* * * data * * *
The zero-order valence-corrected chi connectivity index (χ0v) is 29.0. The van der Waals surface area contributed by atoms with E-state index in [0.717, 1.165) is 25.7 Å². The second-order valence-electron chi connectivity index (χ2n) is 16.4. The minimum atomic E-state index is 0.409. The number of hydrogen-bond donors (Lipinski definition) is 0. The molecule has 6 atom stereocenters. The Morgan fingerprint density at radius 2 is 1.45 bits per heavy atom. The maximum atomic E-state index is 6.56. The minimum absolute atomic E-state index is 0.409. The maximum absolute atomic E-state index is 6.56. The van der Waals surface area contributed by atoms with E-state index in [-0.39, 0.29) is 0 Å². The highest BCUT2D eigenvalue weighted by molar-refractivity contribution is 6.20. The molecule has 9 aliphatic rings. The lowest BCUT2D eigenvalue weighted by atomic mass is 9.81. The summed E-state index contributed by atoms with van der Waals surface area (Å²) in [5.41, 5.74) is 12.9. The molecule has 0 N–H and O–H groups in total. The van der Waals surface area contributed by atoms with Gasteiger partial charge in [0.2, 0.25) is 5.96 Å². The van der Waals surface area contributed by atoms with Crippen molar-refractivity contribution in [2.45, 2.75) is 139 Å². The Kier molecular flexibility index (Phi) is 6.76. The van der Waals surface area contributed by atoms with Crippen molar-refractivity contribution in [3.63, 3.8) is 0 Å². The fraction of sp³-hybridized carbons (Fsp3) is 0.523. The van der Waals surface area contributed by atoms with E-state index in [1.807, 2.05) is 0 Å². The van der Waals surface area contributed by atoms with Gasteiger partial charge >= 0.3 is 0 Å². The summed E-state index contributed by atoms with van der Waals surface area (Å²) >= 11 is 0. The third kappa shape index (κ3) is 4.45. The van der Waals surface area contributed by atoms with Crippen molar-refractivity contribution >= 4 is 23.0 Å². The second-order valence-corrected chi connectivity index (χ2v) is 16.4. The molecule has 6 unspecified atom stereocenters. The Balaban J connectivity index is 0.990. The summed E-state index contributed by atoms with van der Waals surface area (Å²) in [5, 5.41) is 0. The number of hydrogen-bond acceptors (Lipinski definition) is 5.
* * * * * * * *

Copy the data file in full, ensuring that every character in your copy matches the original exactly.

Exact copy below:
The zero-order valence-corrected chi connectivity index (χ0v) is 29.0. The van der Waals surface area contributed by atoms with E-state index in [0.717, 1.165) is 25.7 Å². The second-order valence-electron chi connectivity index (χ2n) is 16.4. The minimum atomic E-state index is 0.409. The number of hydrogen-bond donors (Lipinski definition) is 0. The molecule has 6 atom stereocenters. The Morgan fingerprint density at radius 2 is 1.45 bits per heavy atom. The maximum atomic E-state index is 6.56. The minimum absolute atomic E-state index is 0.409. The maximum absolute atomic E-state index is 6.56. The van der Waals surface area contributed by atoms with E-state index in [-0.39, 0.29) is 0 Å². The highest BCUT2D eigenvalue weighted by molar-refractivity contribution is 6.20. The molecule has 9 aliphatic rings. The lowest BCUT2D eigenvalue weighted by atomic mass is 9.81. The summed E-state index contributed by atoms with van der Waals surface area (Å²) in [5.41, 5.74) is 12.9. The molecule has 0 N–H and O–H groups in total. The van der Waals surface area contributed by atoms with Gasteiger partial charge in [0.2, 0.25) is 5.96 Å². The van der Waals surface area contributed by atoms with Crippen molar-refractivity contribution in [2.45, 2.75) is 139 Å². The Kier molecular flexibility index (Phi) is 6.76. The van der Waals surface area contributed by atoms with Crippen molar-refractivity contribution in [3.63, 3.8) is 0 Å². The fraction of sp³-hybridized carbons (Fsp3) is 0.523. The van der Waals surface area contributed by atoms with E-state index in [1.807, 2.05) is 0 Å². The van der Waals surface area contributed by atoms with Gasteiger partial charge >= 0.3 is 0 Å². The summed E-state index contributed by atoms with van der Waals surface area (Å²) >= 11 is 0. The third kappa shape index (κ3) is 4.45. The van der Waals surface area contributed by atoms with Crippen molar-refractivity contribution >= 4 is 23.0 Å². The second-order valence-corrected chi connectivity index (χ2v) is 16.4. The molecule has 6 unspecified atom stereocenters. The Balaban J connectivity index is 0.990. The summed E-state index contributed by atoms with van der Waals surface area (Å²) in [5, 5.41) is 0. The number of hydrogen-bond acceptors (Lipinski definition) is 5.